On self-supervised multi-modal representation learning: An application to Alzheimer's disease

12/25/2020 ∙ by Alex Fedorov, et al. ∙ 20

Introspection of deep supervised predictive models trained on functional and structural brain imaging may uncover novel markers of Alzheimer's disease (AD). However, supervised training is prone to learning from spurious features (shortcut learning) impairing its value in the discovery process. Deep unsupervised and, recently, contrastive self-supervised approaches, not biased to classification, are better candidates for the task. Their multimodal options specifically offer additional regularization via modality interactions. In this paper, we introduce a way to exhaustively consider multimodal architectures for contrastive self-supervised fusion of fMRI and MRI of AD patients and controls. We show that this multimodal fusion results in representations that improve the results of the downstream classification for both modalities. We investigate the fused self-supervised features projected into the brain space and introduce a numerically stable way to do so.

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fusion

Fusion is a self-supervised framework for data with multiple sources — specifically, this framework aims to support neuroimaging applications.


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1 Introduction

Diagnosing pathologies from raw medical imaging outputs is often a more complex problem than the idealized problems faced in non-medical image classification. Single modalities often don’t contain enough information requiring multi-modal fusion of multiple distinct sources of data (as is commonly the case for MRI). Besides, multiple data sources contain a wealth of complementary information and not enough redundancy to easily align them. As a result, correctly utilizing the different sources can be key to designing robust diagnostic tools.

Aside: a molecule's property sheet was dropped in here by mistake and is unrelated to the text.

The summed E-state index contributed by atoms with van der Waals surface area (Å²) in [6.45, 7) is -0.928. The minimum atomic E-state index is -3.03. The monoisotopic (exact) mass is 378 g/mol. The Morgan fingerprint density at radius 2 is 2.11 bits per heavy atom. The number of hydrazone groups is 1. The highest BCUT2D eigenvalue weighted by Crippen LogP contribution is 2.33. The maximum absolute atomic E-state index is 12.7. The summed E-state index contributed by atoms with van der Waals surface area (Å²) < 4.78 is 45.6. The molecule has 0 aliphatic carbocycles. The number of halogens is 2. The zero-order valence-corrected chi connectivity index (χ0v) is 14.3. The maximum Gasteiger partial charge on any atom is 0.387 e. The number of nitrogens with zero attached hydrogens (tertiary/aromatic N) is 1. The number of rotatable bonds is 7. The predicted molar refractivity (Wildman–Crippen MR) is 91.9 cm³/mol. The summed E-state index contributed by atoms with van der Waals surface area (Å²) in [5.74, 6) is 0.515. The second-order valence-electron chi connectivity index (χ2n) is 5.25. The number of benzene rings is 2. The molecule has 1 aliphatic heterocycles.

While supervised approaches might be prone to shortcut learning [1] and require more data we tend to explore unsupervised methods [2]. Some common approaches to tackle learning with multiple sources are inspired by Deep CCA [3], parallel ICA [4], and recently by variational direction such as MMVAE [5]. A new breed is recently emerging that relies on deep learning in achieving powerful representations using a self-supervised approach. Specifically, the algorithms are based on the maximization of mutual information (DIM) [6]. However, ML field is breeding a zoo of various seemingly unique methods exploiting this approach [7, 8, 9, 10, 11] while they can be unified under one paradigm. We investigate all of the existing and generate some yet unpublished methods under the same framework to apply to AD and healthy controls (HC) data on functional (f)MRI and structural (s)MRI modalities. The proposed approach shows great promise empirically.

Our contributions are as follows:

  • We compare and contrast all approaches by their effect on the downstream classification task.

  • We also show that representation similarity of the learned AD embeddings does not necessarily lead to better classification yet allows us to uncover links between modalities.